There was a post on the My Friends are Married Tumblr the other day, entitled “When My Married Friend Tells Me She Remembers How Hard It Is To Be Single.” The punch line is a gif of a woman saying, “you obviously don’t.” Now, I normally shrug off the inconsistencies of this site and find myself amused by some of it. I know I’m not the target audience, since I am married. But I take serious umbrage with this post. Maybe it’s because a “friend” blasted that sentiment in my face earlier this summer. Maybe it’s because besides B, I’ve never been in a relationship that lasted more than six weeks. Maybe it’s because I don’t believe that being happily married erases the memory of always being the single friend.
When I was sixteen, my closest guy friend asked me to date him. We bumbled our way through a disastrous relationship for a few months, before imploding epically and dividing our friend group down the middle. Before B, that was my most successful relationship. I spent four years at a school known for handing out MRS degrees and got asked on exactly one date. All of my friends were constantly bouncing around relationships, or in steady ones, but I couldn’t even get asked out. I called home crying to my Mom at least once a month wondering what was wrong with me.
In graduate school, I had slightly more luck, going out with three different guys across two years. Two of those guys were only one-date wonders, but still, that was way more than college. My two closest friends from that time, were both in relationships pretty steadily. We even had a code for when I was out with the two of them and their significant others for if things were getting awkward for me or if I needed to leave (we carpooled a lot). While I cut back on calling home crying a bit, I still worried about what had to be wrong with me.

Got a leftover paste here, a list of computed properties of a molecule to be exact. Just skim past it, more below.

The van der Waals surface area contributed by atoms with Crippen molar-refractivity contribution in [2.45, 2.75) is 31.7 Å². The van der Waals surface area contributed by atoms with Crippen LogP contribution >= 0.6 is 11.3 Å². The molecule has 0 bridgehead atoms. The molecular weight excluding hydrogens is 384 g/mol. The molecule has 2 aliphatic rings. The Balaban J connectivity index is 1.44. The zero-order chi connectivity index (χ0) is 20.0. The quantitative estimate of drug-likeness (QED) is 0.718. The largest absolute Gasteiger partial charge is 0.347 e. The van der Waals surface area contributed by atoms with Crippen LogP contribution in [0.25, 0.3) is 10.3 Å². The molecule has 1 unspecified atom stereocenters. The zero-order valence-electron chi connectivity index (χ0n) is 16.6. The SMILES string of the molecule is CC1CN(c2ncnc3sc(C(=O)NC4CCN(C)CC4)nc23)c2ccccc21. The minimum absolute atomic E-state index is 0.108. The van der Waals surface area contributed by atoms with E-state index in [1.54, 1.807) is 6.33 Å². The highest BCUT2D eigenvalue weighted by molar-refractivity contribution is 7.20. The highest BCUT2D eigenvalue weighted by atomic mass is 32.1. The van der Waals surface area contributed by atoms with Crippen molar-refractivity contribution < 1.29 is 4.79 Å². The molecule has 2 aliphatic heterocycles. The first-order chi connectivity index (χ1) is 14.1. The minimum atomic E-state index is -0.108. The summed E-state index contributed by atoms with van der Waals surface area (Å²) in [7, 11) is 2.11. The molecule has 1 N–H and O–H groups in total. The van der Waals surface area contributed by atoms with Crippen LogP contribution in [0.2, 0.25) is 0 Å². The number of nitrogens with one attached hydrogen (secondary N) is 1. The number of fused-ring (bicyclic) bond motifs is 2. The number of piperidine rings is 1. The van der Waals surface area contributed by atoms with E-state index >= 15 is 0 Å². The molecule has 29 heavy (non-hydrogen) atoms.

Then I moved to San Antonio post graduate school, where all of my friends were married. Except me. It even went so far as to them trying to set me up with a college freshman, because he had the same group of friends. I have a firm line drawn about dating people younger than my younger brother though, so that never panned out.
During all of these times, I’d like to think that I was an understanding friend. I knew there would be date nights that would result in all my friends having something to do and me being stuck at home. I knew that they all had someone in their life that ranked higher than me. But we also had codes so that if I really needed them, they would come.
And now, I’m three years married, closing in on four years since I entered the only long term relationship of my life. I have friends now, who have never known me as anything but a married woman. One of whom, earlier this summer, told me that I couldn’t possibly understand how hard it was to be single and surrounded by couples. She, like many who’ve expressed this sentiment before her, is a chronic relationship person. She’s always had a boyfriend or dates, only here, that’s hard to get. I understand feeling lonely because of not having someone special. I don’t understand thinking that because I’m married now I don’t understand or remember what it was like to be single.
I don’t deal well with people who think that just because I’m in a relationship now that it negates my past experiences. I struggle to not just assume that they are bitter and jealous. I would never dream of dictating to them how they should feel and it pains me that they think they have the right to do that to me. I understand being single, because for the greater part (65%) of my adult life, I have been single. The last three and a half years don’t erase that, because that would be erasing part of what makes me me. Like it or not, six and a half years of my life, post turning eighteen featured me as a single girl and left an indelible mark upon my soul and my psyche.